HOMILIES BY R. TUCK
1 Chronicles 18:6, 1 Chronicles 18:13.-Divine preservations in work and war.
In the record given of David's expeditions and wars, one thing stands out prominently and impressively; it is twice repeated here, as if to it attention was to be particularly drawn: "The Lord preserved David whithersoever he went;" or, in the quaint language of Nehemiah, "The good hand of his God was upon him for good." It may be noted—
I. THAT DAVID WAS IN ALL THINGS GOD'S SERVANT, This relation set him in an especial manner under God's care. As his creatures, we come under his providences. As his children, we come into the grace of his fatherly tending. And as his servants, we are assured of his safe keeping while engaged in his mission. The fuller and nearer are our relations with God, the more complete may be our security and our rest in the Divine hands. Compare the expression, "Man is immortal till his work is done." Our Lord Jesus knew that no harm could come to him while he was about "his Father's business."
II. THAT DAVID'S WHOLE LIFE WAS IN GOD'S KEEPING. Because he never broke free of the idea of service. He never wanted to isolate any part of his life, and keep it for self. It is this which alone severs a man from Divine keeping. A man's wilfully taking his life into his own hand involves the withdrawing of special Divine grace, and then the man learns the evil of his own waywardness by the unrelieved troubles into which he falls. This is the permanent lesson for the ages taught by Eve's wilfulness in the garden of Eden. The man who can say, "We serve the Lord Christ," and apply it to his whole time and powers and spheres, may be sure that he is altogether safe in "the secret place of the Most High, abiding under the shadow of the Almighty." The angels have charge concerning him, to keep him in all his ways. They will be so near that they shall even bear him up lest he "dash his foot against a stone."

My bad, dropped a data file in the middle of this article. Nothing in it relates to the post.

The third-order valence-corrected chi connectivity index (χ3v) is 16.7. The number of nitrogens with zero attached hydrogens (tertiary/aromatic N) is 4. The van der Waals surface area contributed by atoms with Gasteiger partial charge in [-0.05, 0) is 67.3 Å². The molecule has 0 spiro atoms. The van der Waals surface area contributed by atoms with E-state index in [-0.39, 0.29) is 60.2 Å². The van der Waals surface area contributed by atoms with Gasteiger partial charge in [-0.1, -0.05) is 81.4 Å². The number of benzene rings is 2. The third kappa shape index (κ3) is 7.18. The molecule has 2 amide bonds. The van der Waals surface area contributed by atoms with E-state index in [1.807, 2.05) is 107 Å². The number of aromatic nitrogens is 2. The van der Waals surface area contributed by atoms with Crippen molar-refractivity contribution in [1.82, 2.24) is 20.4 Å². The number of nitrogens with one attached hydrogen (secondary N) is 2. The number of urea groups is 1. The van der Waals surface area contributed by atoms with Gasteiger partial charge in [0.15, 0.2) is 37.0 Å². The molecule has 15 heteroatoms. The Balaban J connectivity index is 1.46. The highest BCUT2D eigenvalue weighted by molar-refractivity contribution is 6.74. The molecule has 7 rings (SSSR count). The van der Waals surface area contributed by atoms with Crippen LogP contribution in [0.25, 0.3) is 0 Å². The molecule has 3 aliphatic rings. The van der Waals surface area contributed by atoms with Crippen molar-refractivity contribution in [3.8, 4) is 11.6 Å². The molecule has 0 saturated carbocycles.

III. THIS IN NO WAY INTERFERED WITH HIS SHOWING ENERGY AND ENTERPRISE, It might seem that such assurance of Divine preservation would give a sense of security that would lead to indolence and indifference. But it never does do so, because such a temptation is resisted and overcome by the impulse to faithfulness. To look at, the good man's life should in these respects be the same as the worldly man's. On the surface there should be the energy, enterprise, perseverance, and skill, which are the conditions of success in worldly undertakings. The difference lies below. The good man lives and labours for God, and in his strength. The worldly man has no other end than his own fancied good. It may be fully proved and illustrated, from Bible examples, and from those of the Christian history, that full consecration to the service of God has ever been the impulse to a nobler living than any other motive can inspire men to reach. God's servants always strive to be the best possible in every sphere where they are set.
IV. IT BROUGHT DAVID STRENGTH FOR DUTY, AND BEST FOR THE HEART, TO BE ASSURED THAT GOD'S SHADOW WAS OVER HIM. Compare such expressions as, "I will both lay me down in peace and sleep: for thou, Lord, only makest me dwell in safety;" "The Lord is my light and my salvation; whom shall I fear?" And compare such experiences of strength as when fighting the lion and bear, or the giant Goliath; and such experiences of preservation as when hunted by King Saul upon the mountains. All new undertakings were entered upon with the quiet heart. God hath kept; he has promised to keep. "He that keepeth Israel neither slumbers nor sleeps."